36% of Recent Home Buyers Put Down More Than 20% at Closing. Should You?

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  • Many buyers struggle to come up with a 20% down payment.
  • If you're able to put down more than 20%, you may be eager to do so -- but that's not necessarily the best move, either.

There are pros and cons to making a higher down payment.

For many months now, buyers have faced record-high home prices. And that's made it more difficult to come up with a 20% down payment.

Why is that important? When you take out a conventional mortgage and don't put down at least 20% at closing, you get hit with private mortgage insurance, or PMI. But don't let the word "insurance" fool you. PMI isn't meant to protect you -- it protects your mortgage lender. It's basically an extra fee you pay for not coming up with 20% of your home's purchase price.

But while many buyers struggle to make a 20% down payment, you might be in a position to put down that much -- or even more. A recent report by Hippo found that 36% of recent buyers put down more than 20% when they closed on their homes. But should you make a down payment in excess of 20%? It depends.

The upside of a higher down payment

The more money you put down when you close on your home, the less of a mortgage you'll need to take out. The result? Lower ongoing monthly payments and less money spent on interest.

Plus, you may be more likely to snag a lower interest rate on a mortgage if you're bringing a higher down payment to the table. The more money you put down on your home, the less risk your lender takes on. You may be rewarded for that in the form of a lower mortgage rate.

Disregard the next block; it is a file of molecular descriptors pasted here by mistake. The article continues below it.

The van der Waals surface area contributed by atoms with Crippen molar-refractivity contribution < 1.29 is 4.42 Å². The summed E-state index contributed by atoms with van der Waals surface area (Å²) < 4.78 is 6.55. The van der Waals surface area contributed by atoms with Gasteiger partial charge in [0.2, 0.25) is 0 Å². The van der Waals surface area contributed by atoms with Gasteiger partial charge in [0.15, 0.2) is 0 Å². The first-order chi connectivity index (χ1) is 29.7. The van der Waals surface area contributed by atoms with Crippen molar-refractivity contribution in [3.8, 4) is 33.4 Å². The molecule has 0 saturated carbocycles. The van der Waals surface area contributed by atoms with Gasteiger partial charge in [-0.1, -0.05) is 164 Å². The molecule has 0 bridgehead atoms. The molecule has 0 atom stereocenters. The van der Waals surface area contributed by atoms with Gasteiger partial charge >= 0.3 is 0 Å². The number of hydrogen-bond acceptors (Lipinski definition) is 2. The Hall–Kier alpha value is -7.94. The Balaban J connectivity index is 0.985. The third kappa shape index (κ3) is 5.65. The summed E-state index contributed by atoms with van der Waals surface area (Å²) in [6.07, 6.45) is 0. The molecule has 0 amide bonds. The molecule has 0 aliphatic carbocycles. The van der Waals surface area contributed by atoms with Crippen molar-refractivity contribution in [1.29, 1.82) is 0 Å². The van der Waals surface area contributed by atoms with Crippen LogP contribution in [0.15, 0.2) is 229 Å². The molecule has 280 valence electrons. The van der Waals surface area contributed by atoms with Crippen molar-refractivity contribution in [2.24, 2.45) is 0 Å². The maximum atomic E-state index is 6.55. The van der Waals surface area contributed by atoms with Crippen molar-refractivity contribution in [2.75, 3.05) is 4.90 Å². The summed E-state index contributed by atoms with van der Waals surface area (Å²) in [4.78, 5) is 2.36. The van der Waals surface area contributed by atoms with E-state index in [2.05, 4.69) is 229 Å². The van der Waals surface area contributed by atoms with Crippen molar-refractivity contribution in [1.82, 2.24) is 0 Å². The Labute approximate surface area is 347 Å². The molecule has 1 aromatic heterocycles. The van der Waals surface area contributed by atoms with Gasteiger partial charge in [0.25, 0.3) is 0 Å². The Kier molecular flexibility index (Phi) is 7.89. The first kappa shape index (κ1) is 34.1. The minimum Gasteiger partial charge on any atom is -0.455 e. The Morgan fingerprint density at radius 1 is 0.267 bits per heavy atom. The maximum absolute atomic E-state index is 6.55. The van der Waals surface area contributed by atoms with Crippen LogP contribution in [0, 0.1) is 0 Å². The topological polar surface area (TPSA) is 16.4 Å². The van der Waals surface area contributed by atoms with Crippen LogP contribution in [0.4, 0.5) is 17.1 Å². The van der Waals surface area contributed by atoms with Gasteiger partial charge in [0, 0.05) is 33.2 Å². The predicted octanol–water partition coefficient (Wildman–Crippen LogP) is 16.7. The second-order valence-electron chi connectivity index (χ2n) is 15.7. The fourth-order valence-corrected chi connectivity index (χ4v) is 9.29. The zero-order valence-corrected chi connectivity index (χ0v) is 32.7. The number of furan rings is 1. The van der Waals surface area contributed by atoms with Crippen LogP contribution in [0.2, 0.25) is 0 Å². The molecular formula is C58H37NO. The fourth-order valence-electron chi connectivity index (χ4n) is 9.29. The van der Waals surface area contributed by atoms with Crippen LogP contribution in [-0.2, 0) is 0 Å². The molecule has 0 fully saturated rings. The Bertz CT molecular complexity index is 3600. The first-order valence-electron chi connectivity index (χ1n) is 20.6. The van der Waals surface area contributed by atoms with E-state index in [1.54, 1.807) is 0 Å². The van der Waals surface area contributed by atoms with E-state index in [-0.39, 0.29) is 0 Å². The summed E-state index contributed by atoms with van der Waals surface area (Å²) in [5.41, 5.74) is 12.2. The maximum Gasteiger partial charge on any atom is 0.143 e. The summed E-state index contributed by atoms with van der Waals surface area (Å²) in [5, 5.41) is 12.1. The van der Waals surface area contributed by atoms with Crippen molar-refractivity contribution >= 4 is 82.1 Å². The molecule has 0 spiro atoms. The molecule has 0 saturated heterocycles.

What’s more, putting down more money at closing means getting to build more equity in your home sooner. That could work to your benefit, especially if a situation arises where you need to borrow against your home equity.

The downside of a higher down payment

Homes are a fairly illiquid asset. What this means is that it's pretty difficult to convert a home to cash -- more so than, say, selling a stock and getting cash for it.

If you make a larger down payment on your home, you'll be tying up more of your money in an illiquid asset. And that could prove problematic if your financial circumstances happen to take a turn for the worse.

Let's imagine you lose your job, only you're left with a small amount of money in savings because you spent most of your money on a home down payment. That could result in you having to rack up unhealthy credit card debt to make ends meet. And even if you don't end up reaching that point -- say, because you can borrow against the equity you have in your home -- it could still make for a pretty stressful situation.

What's the right call?

There's nothing wrong with putting down more than 20% on a home. But it's important to understand the risks of going that route.

If you can afford to make a higher down payment while also leaving yourself with a healthy amount of money in savings, then you may want to go for it. But make certain to retain enough cash to cover a minimum of three months of living expenses. That way, you'll have a decent level of reserves to tap if the situation warrants it.

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